Iditarod Trail Sled Dog Race begins as mushers take off in Alaska

A New Zealand man is the first musher en route to the town of Nome, Alaska, as the Iditarod Trail Sled Dog Race gets underway Sunday.

Competitors in the famous race cross the starting line 80 kilometres north of Anchorage

Paul Gebhardt, of Kasilof, Alaska, leaves the start line during the ceremonial beginning of the Iditarod Trail Sled Dog Race in Anchorage, Alaska. (Bob Hallinen/The Anchorage Daily News/Associated Press)

A New Zealand man was the first musher en route to the town of Nome, Alaska, when the Iditarod Trail Sled Dog Race began Sunday.

Curt Perano and 68 other mushers began the world's most famous sled-dog race by crossing frozen Willow Lake about 80 kilometres north of Anchorage.

It was a staggered start, meaning one musher left every two minutes. The order was drawn at a musher's banquet Thursday night in Anchorage.

The finish line is on Front Street in Nome, which runs parallel to the Bering Sea coast. Standing between the mushers and the finish line are about 1,600 kilometres of unforgiving Alaska terrain, including two mountain ranges, untamed wilderness, the mighty Yukon River and the wind-whipped Bering Sea coast.

Among those in the field are Mitch Seavey, last year's champion, and his son, Dallas Seavey, the 2012 winner.

Four Canadians in the field

"The last two winners might create more media interest," Dallas Seavey said before the race started. "But it doesn't mean that we're necessarily the two most competitive racers this year."

There are four Canadians in the field, including Whitehorse's Hans Gatt, Karen Ramstead of Perryvale, Alta., Marcelle Fressineaux of Whitehorse and Michelle Phillips of Tagish, Yukon.

Adding to the uncertainty of this year's race is an influx of Scandinavian mushers, including two-time champion Robert Sorlie.

The influx of five Norwegians, or "invasion" as Yvonne Dabakk of Oslo described it, is likely just a coincidence, she said.

Dabakk said she believes all had independent plans to race the Iditarod, "and it was this year."

She is a rookie this year, and she wants the prize given to all first-year mushers to finish the race: a belt buckle.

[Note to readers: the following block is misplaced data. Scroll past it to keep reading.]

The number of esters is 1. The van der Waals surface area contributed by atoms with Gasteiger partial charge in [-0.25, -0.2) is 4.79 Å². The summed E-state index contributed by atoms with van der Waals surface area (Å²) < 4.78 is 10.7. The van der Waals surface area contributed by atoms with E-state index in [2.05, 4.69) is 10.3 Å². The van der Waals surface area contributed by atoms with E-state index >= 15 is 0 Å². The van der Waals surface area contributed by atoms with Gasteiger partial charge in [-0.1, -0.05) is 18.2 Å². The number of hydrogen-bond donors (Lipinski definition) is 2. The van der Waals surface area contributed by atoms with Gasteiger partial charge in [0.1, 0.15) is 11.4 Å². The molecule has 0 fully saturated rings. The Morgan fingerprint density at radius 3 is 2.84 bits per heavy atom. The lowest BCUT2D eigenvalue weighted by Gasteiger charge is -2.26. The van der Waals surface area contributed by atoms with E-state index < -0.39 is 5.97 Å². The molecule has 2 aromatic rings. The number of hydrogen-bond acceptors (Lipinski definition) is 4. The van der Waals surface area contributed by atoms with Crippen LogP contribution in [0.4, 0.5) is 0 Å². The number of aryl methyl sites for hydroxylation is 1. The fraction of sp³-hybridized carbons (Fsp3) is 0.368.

If she gets it, the buckle goes to her husband. "Without him, I couldn't be on the trail line at all, so I'm going to get him a buckle," Dabakk said.

Newton Marshall of St. Anne, Jamaica, is another international musher at the race. He's competing in his fourth Iditarod.

Marshall's race strategy is simple: He just wants to finish the race. He plans to take it slow and simple "and get to Nome," he said.

When asked how his team looks, Marshall said: "My team looks ... I'll find out on the trail."

The Sunday event in Willow followed a ceremonial start Saturday in downtown Anchorage. At that fan-friendly event, mushers talked to people and had their pictures taken for hours before taking their sleds on a leisurely 18-kilometre run on urban trails in the city.

The race turned serious Sunday. The Iditarod had a late-afternoon start so fans from Fairbanks could get there.

Too warm for dogs

It was a beautiful day for fans at the restart of the race, with temperatures dipping below freezing.

"Too warm for dogs," said Eric Noble of Eagle River, Alaska.

Noble and his wife and son have attended for years because they help musher Jessie Royer.

Another fan at the race, volunteering to work security, was Adam Redmon of Waynesville. N.C.

Redmon said he and his wife put bucket-list vacation ideas into a teapot.

"We just reached in there New Year's and picked it out," he said. "It was just meant to be."

The colder temperatures didn't bother Redmon, who will graduate with a business administration degree in May. He started college after serving in the military.

"It's been colder back home," he said. "Golly, I'm not even wearing gloves."